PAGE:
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Wednesday, October 14, 2015

Strategic CSR - Wells Fargo

The article in the url below focuses on an initiative at Wells Fargo to measure the happiness of its 260,000 employees. The goal is to improve the general perception of the industry on the assumption that happy employees are less likely to act in a way that damages the finance industry's (and, by extension, Wells Fargo's) reputation:
"At Wells Fargo, managers have dreamt up a new ratio to track alongside such banking stalwarts as provision coverage and capital adequacy. It is called the happy:grumpy ratio, and measures how many cheery staff the bank employs for every curmudgeon."
And Wells Fargo is happy to report good progress:
"Only five years ago happy bankers (measured by their own assessment) outnumbered the grumpy ones by 3.8 to 1; by last year there were eight times as many Pollyannas at Wells Fargo as there were miserable sods."
In spite of Wells Fargo's optimism, others are less sure the bank is capturing what it purports to be measuring:
"If what makes bankers happy is taking risks and making money, they will be even happier when they are up to no good — provided it results in lots of money falling into their laps. Furthermore, if you are the sort of person who thinks it fine to diddle your bank out of billions of dollars, you are not going to worry about giving misleading answers on a staff satisfaction survey."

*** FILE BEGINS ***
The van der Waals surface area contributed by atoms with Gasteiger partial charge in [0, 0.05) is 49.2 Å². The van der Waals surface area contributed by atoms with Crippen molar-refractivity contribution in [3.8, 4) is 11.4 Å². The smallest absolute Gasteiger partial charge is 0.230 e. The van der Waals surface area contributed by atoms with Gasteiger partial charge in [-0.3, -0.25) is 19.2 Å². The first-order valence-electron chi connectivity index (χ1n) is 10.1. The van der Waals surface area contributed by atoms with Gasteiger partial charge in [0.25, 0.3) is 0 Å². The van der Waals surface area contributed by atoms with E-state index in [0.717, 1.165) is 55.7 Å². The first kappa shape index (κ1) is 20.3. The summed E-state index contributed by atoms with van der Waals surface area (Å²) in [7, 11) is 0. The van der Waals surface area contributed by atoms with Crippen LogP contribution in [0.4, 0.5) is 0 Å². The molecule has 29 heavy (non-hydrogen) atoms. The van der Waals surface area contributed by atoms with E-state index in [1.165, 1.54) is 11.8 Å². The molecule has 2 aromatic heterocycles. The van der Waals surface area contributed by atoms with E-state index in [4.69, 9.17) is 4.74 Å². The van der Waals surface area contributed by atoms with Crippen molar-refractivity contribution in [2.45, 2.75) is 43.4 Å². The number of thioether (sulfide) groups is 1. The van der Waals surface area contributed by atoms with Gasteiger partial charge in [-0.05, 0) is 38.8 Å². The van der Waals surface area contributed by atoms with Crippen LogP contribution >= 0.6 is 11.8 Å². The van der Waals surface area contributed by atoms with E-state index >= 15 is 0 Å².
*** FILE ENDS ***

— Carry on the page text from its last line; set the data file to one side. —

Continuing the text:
Perhaps the task is unrealistic simply due to many humans' attitude about their work:
"According to a Gallup survey of 25m workers there are twice as many unhappy as happy ones in the world."
And surveys, even if anonymous, are notoriously difficult methods to gauge the accurate intentions/beliefs of the individuals who are being asked:
"… there is little point in asking employees whether they are happy or not. The answer surely depends on who is asking, on what mood the subject is in, on their temperament and on what they consider 'happy' to mean. To aggregate 260,000 unreliable answers and then treat the result as data on a par with tier one capital, is really quite frightening."
In contrast, the author offers three alternative metrics that she believes represent a more effective measure of whether employees are truly content (and, therefore, less likely to commit harm):
"The first is staff turnover. If people are more than normally unhappy, they tend to leave. … The second measure is the ratio of what the bank's hotshots get paid to what the security guard gets. We know that perceived unfairness and inequality both make people unhappy; so when this gap gets wider the culture worsens. … [The] third measure … is to monitor how many friends people have at work. All the general happiness data show a powerful correlation between the number of close friends and happiness."
Whether these alternative measures of 'happiness' would enable firms (and regulators) to prevent future scandals is less clear. What it would do, however, is give an effective measure of the firm's culture, which "would give prospective employees an excellent idea as to whether they would like to work there, or not."
Take care
David Chandler & Bill Werther
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Wells fargo's happy:grumpy ratio is no way to audit staff
By Mark Binelli
March 29, 2015
The New York Times Magazine
Late Edition – Final